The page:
The Defendant's first objection to this Protective Order serving as a basis for his alleged false statement is that it was initially issued ex parte, and thus did not meet the requirement in subpart (A) that it be issued "after a hearing which the person perceived actual notice of and had an opportunity to participate in." [DE 34-1 p. 4]; see 18 U.S.C. § 922(g)(8)(A). However, even if the Protective Order did not initially satisfy this criteria, it would meet this requirement, at least as defined under federal law, if the Defendant subsequently had actual notice of a hearing at which he would have the opportunity to participate relative to the Protective Order. United States v. DuBose, 598 F.3d 726, 728-30 (11th Cir. 2010) (holding that a protective order met this requirement even though it was initially issued ex parte, since the defendant later appeared at a hearing where he had the opportunity to respond, and the court orally reaffirmed the ex parte order at that hearing). The government intends to show that the Defendant had actual notice of and actually appeared at several hearings at which he had an opportunity to respond to the Protective Order. Thus, where the Defendant's offense came well after he appeared at several such hearings, the fact that the Protective Order was initially filed ex parte does not mean that it cannot satisfy the elements on ATF Form 4473 and make the Defendant's statement false.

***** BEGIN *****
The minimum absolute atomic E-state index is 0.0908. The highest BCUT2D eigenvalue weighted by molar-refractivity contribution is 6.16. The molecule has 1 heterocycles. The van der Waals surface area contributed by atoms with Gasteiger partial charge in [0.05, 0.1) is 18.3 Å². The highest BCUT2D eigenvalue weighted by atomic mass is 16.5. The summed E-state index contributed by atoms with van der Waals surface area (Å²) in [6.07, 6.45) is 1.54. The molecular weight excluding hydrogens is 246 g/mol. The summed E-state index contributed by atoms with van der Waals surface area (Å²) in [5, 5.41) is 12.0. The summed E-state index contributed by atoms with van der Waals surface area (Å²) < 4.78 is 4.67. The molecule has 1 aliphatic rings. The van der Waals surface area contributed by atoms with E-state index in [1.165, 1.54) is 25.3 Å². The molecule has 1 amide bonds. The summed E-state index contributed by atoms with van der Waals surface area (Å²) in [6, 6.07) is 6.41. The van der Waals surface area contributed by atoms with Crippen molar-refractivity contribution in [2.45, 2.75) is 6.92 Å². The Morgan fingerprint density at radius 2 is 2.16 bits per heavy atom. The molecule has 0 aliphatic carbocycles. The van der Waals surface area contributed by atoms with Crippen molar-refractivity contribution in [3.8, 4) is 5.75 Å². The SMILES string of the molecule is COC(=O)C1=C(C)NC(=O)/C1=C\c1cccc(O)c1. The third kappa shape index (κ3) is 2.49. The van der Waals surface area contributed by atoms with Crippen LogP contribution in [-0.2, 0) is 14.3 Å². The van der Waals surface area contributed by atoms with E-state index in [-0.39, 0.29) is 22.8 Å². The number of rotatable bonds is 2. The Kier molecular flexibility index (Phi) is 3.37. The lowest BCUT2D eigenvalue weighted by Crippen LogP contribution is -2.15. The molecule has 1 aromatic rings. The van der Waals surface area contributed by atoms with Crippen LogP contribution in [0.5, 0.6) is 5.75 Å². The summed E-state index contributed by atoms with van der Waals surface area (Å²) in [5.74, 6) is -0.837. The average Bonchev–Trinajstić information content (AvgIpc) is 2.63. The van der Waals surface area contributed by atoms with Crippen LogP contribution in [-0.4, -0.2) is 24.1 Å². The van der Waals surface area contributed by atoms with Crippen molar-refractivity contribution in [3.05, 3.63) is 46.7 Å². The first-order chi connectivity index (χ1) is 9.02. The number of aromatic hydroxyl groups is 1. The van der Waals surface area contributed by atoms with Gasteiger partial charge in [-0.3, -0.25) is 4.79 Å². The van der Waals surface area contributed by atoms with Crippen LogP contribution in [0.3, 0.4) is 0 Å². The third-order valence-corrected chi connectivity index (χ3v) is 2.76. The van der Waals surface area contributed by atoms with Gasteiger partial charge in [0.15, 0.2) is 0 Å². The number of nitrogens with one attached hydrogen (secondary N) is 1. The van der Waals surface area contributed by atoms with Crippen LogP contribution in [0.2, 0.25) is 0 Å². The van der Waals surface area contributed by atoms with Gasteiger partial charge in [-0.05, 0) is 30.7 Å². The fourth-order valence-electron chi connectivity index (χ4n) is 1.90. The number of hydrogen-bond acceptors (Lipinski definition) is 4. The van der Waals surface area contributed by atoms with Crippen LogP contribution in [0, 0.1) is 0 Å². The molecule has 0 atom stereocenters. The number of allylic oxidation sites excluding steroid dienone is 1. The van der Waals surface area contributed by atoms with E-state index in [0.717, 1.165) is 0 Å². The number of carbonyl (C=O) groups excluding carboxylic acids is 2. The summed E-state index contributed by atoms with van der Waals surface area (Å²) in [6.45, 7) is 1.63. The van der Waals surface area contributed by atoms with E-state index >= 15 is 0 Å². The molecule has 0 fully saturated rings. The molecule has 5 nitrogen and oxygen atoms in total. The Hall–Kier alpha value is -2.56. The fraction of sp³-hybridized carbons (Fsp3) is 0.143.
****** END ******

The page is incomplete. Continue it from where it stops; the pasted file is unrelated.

The Defendant second argues that this Protective Order does not meet the requirement in subpart (B) that it protect an "intimate partner, " because of the box that is checked indicating that the order "does not protect an intimate partner or child." [DE 42-1 p. 2]. However, despite the order's statement to this effect, the order did protect an "intimate partner, " at least as that term is defined under federal law, since it protected Melissa Gainer, the Defendant's former spouse. 18 U.S.C. § 921(a)(32) (defining "intimate partner" to include the "former spouse of the person"). Thus, despite the state court's error in this regard, this Protective Order could still make the Defendant a person prohibited from purchasing a firearm under federal law. 18 U.S.C. §§ 921(a)(32), 922(g)(8). In addition, ATF Form 4473, through which the Defendant made his alleged false statement, contains instructions that mirror the federal definition of "intimate partner" and the elements of a qualifying restraining order. Accordingly, the Protective Order is ...